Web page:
We’re more honest when little effort is involved: Study


A new Canadian study says it’s easier to be honest when the situation requires little or no effort, especially when financial gain is at stake.

In situations of moral conflict, we are more inclined to go for the honest option when little effort is required. This statement can be applied to tax matters, specifically our tax return.

That was the discovery made by Nina Mazar, an associate professor of marketing at the Rotman School of Management at the University of Toronto, who has co-written a study on the subject with Scott Hawkins.

The researchers aimed to analyze the behavior of participants in several scenarios when a financial gain was attached to their answers.

The volunteers tended to cheat spontaneously if the answer was incorrect and automatically generated, rather than actively creating a false answer themselves.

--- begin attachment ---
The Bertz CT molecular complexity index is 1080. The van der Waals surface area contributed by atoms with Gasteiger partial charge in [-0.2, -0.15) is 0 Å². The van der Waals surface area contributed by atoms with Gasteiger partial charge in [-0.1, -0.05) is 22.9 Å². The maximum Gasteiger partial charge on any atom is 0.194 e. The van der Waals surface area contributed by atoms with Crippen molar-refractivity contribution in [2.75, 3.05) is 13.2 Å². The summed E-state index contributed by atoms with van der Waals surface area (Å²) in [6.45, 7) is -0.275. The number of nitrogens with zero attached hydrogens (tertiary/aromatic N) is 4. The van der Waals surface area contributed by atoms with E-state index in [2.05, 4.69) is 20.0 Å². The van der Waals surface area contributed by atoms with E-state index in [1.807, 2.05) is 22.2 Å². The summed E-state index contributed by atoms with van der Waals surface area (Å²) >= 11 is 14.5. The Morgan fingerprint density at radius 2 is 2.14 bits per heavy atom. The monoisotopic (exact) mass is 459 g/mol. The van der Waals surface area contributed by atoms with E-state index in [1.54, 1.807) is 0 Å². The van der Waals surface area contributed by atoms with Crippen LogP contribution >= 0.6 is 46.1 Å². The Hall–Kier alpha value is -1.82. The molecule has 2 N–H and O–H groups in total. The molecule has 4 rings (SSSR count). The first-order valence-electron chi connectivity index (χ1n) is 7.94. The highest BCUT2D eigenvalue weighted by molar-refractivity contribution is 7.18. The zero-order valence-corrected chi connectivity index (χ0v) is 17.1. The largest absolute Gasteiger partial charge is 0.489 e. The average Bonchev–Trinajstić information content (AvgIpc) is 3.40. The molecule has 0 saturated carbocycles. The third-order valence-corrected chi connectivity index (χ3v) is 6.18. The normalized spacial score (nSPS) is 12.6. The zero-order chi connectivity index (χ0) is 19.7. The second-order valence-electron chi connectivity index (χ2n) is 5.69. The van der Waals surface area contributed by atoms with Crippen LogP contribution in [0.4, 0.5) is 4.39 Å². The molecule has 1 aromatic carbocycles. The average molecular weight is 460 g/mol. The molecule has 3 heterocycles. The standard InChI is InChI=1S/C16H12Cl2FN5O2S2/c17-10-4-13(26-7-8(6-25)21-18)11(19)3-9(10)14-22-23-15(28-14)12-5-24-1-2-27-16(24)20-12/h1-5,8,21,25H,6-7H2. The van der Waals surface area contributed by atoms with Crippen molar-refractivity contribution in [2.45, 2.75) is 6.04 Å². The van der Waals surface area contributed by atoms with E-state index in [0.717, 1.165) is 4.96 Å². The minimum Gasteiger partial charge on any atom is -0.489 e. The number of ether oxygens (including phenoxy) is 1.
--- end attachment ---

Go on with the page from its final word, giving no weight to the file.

In contrast, the researchers found that if the scenario was set up differently so that the participants were automatically given the honest response and had to override it to give a different answer, there was no cheating.

The researchers also noted that the reaction time was slower when the volunteers cheated, probably due to the psychological struggle they were experiencing.

The study’s findings can be applied to tax returns. The researchers concluded that if information about our income is automatically generated on our tax return, we will be less likely to change it.

Previous research has also demonstrated that default options can encourage compliance with public policy goals.

“We don’t think there is one solution for all situations in which you are tempted to be dishonest, but we definitely know from prior research that people tend to accept the status quo”, said Mazar.

The Canada Revenue Agency, which is greatly interested in these findings, is currently in talks with the researcher to consider with her how they could be applied to the tax collection system. The study was published in the Journal of Experimental Social Psychology.

News source: AFP